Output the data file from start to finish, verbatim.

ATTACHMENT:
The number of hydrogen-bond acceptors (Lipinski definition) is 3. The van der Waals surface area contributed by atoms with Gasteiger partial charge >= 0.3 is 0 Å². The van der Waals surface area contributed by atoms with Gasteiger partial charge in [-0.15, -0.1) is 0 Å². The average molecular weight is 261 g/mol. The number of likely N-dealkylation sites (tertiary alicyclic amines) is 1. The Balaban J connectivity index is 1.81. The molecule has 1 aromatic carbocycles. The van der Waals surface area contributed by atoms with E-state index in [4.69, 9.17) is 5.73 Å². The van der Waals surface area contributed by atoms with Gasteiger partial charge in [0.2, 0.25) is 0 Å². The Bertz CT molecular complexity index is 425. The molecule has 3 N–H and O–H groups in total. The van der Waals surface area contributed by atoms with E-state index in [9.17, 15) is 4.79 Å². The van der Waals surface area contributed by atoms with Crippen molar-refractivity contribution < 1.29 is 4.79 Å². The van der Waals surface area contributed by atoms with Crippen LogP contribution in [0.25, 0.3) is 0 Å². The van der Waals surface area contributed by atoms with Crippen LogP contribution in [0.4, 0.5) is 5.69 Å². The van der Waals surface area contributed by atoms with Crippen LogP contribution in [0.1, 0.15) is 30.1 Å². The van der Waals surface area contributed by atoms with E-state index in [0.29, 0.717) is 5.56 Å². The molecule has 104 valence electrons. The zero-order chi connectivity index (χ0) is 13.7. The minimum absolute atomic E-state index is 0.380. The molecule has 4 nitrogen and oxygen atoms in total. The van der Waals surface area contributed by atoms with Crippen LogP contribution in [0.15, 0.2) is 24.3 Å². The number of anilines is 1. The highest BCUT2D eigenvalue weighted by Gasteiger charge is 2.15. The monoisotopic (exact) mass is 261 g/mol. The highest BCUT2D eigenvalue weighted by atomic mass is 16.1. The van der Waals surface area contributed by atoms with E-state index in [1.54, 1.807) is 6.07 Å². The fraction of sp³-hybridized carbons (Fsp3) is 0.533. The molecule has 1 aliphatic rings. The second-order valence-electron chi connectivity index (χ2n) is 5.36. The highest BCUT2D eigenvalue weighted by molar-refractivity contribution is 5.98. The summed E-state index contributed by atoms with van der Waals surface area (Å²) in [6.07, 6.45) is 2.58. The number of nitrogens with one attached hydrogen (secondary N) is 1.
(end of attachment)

The number of hydrogen-bond acceptors (Lipinski definition) is 3. The van der Waals surface area contributed by atoms with Gasteiger partial charge >= 0.3 is 0 Å². The van der Waals surface area contributed by atoms with Gasteiger partial charge in [-0.15, -0.1) is 0 Å². The average molecular weight is 261 g/mol. The number of likely N-dealkylation sites (tertiary alicyclic amines) is 1. The Balaban J connectivity index is 1.81. The molecule has 1 aromatic carbocycles. The van der Waals surface area contributed by atoms with E-state index in [4.69, 9.17) is 5.73 Å². The van der Waals surface area contributed by atoms with Gasteiger partial charge in [0.2, 0.25) is 0 Å². The Bertz CT molecular complexity index is 425. The molecule has 3 N–H and O–H groups in total. The van der Waals surface area contributed by atoms with E-state index in [9.17, 15) is 4.79 Å². The van der Waals surface area contributed by atoms with Crippen molar-refractivity contribution < 1.29 is 4.79 Å². The van der Waals surface area contributed by atoms with Crippen LogP contribution in [0.25, 0.3) is 0 Å². The van der Waals surface area contributed by atoms with Crippen LogP contribution in [0.4, 0.5) is 5.69 Å². The van der Waals surface area contributed by atoms with Crippen LogP contribution in [0.1, 0.15) is 30.1 Å². The van der Waals surface area contributed by atoms with E-state index in [0.29, 0.717) is 5.56 Å². The molecule has 104 valence electrons. The zero-order chi connectivity index (χ0) is 13.7. The minimum absolute atomic E-state index is 0.380. The molecule has 4 nitrogen and oxygen atoms in total. The van der Waals surface area contributed by atoms with Crippen LogP contribution in [0.15, 0.2) is 24.3 Å². The number of anilines is 1. The highest BCUT2D eigenvalue weighted by Gasteiger charge is 2.15. The monoisotopic (exact) mass is 261 g/mol. The highest BCUT2D eigenvalue weighted by atomic mass is 16.1. The van der Waals surface area contributed by atoms with E-state index in [1.54, 1.807) is 6.07 Å². The fraction of sp³-hybridized carbons (Fsp3) is 0.533. The molecule has 1 aliphatic rings. The second-order valence-electron chi connectivity index (χ2n) is 5.36. The highest BCUT2D eigenvalue weighted by molar-refractivity contribution is 5.98. The summed E-state index contributed by atoms with van der Waals surface area (Å²) in [6.07, 6.45) is 2.58. The number of nitrogens with one attached hydrogen (secondary N) is 1.